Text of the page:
You can use many languages to write the form handler script that is run when the user clicks thebutton on a form.
It is up to you to decide what to do with form data. You might e-mail it to somebody, or write it to a file, or add it to a database.
To write the handler script, you must know what controls are on the form, the name of each control, and what kind of data you expect.
There are three different protocols for transmitting the
form data to the handler script. Use the
enctype attributes on
form element to select one of these
If you use
name/value pairs from the form are encoded using
URL encoding; see Section 14.11, “The URL encoding method for forms data”. The URI of the document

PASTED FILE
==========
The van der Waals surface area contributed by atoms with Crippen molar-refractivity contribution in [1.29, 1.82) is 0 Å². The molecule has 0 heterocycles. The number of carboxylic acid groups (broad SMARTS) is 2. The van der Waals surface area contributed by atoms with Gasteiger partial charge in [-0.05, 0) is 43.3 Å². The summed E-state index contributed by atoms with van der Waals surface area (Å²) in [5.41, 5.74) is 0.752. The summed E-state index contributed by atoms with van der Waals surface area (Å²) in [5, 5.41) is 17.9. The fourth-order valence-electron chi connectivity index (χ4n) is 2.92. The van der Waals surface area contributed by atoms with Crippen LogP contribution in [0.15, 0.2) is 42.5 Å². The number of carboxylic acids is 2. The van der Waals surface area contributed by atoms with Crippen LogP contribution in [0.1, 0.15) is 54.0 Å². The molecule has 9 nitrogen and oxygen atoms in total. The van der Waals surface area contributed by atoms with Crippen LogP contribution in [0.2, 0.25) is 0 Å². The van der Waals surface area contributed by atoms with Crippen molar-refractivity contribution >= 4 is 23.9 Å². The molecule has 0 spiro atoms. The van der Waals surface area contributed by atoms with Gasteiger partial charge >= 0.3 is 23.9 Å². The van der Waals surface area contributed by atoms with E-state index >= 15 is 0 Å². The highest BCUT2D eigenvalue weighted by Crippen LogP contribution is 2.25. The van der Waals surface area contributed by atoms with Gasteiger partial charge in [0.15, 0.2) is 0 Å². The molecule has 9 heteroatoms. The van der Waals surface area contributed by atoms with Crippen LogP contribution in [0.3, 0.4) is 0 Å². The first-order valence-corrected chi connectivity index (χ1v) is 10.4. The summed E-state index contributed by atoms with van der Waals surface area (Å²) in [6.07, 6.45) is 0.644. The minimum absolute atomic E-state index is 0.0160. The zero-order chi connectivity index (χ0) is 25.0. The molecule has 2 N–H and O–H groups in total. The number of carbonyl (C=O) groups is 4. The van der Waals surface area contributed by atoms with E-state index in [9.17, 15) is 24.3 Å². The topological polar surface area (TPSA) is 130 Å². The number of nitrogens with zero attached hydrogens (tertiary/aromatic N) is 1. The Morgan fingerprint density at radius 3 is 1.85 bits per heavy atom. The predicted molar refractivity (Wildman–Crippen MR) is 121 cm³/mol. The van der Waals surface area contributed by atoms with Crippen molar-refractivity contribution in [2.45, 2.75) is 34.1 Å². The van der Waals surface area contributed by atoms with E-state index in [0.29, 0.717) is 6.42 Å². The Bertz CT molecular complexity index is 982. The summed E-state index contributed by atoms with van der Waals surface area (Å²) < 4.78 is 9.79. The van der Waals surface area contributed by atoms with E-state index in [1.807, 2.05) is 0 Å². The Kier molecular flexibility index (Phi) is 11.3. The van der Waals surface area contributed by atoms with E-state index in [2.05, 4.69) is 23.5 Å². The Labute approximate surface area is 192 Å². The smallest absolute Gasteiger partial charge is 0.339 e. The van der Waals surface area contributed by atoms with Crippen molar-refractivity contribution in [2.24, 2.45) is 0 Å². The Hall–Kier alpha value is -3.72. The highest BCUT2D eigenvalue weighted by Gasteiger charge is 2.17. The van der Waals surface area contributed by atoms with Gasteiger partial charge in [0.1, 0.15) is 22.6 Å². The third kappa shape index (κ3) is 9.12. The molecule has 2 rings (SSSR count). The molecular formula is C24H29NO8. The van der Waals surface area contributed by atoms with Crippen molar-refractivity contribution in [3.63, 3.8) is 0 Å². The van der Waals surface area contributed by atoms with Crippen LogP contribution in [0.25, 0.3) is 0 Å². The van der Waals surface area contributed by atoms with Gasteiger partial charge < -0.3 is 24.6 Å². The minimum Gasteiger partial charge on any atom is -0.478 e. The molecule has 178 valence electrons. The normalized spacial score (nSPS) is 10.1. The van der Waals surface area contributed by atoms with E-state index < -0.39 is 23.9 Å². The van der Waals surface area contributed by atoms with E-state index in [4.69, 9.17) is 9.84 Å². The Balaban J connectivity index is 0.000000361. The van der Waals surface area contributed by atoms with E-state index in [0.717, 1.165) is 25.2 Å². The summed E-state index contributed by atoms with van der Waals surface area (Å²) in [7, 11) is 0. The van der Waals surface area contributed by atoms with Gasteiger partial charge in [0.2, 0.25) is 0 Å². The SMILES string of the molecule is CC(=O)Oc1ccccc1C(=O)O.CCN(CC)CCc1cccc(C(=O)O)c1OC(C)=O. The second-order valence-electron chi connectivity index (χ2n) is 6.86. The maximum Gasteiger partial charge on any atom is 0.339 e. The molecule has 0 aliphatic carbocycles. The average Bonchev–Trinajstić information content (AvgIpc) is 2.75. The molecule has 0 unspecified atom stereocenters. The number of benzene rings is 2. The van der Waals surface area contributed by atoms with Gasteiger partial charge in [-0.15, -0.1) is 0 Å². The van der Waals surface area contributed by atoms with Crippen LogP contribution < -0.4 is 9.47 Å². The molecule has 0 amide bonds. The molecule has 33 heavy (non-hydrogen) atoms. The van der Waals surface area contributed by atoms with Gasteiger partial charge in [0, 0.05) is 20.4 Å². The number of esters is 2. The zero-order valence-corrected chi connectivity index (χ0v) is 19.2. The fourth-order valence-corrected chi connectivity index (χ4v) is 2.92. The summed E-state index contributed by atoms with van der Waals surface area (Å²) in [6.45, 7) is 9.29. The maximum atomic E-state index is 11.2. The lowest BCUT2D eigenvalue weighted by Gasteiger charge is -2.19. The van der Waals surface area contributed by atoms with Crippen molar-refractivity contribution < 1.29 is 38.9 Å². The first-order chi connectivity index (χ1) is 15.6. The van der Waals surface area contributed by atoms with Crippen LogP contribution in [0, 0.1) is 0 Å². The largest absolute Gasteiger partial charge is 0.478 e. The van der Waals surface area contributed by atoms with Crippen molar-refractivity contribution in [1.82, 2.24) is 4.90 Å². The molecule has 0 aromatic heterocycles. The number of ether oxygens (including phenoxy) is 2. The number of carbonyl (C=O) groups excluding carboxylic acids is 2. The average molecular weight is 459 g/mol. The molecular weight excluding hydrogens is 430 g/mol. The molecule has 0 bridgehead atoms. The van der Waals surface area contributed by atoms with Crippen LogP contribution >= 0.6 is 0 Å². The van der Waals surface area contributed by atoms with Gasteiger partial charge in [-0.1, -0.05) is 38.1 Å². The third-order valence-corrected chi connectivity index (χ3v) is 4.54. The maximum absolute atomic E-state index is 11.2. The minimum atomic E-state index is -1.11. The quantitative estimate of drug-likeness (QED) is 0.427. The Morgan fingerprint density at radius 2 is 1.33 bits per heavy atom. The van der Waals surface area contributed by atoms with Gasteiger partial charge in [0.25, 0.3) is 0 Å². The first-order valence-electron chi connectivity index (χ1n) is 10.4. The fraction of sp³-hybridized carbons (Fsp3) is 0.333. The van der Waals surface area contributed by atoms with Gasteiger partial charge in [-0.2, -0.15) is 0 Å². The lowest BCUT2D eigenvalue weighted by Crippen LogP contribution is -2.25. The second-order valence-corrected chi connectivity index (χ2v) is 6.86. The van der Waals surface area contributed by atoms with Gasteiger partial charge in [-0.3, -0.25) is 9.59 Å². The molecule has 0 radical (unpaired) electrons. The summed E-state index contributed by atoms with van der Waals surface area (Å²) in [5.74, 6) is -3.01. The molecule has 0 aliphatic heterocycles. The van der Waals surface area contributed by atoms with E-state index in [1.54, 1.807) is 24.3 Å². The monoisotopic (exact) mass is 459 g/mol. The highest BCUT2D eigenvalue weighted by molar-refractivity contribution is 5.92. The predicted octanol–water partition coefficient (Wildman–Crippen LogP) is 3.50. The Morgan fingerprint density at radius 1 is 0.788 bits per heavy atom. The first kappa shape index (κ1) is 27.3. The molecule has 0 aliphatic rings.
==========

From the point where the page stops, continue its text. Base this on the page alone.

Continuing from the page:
containing of the form has a question mark (
?) appended to it, followed by the encoded
form data, and the resulting string is sent to the
Use this method only when the amount of form data is relatively small (less than 100 characters or so in encoded form), and when you don't care if the values from the form appear in the browser window.
If you use
the form values are encoded as a string, as described
in Section 14.11, “The URL encoding method for forms data”.
If the volume of form data is quite large, or if you
allow uploading of files (as described in Section 14.1.5, “The
file control: Uploading user
For the details of MIME multipart transmissions, see RFC 2045.
Most of the popular scripting languages support retrieval
of values from these protocols. For example, the Python
language has a module called
makes it trivial to retrieve form values transmitted by
any of these three protocols.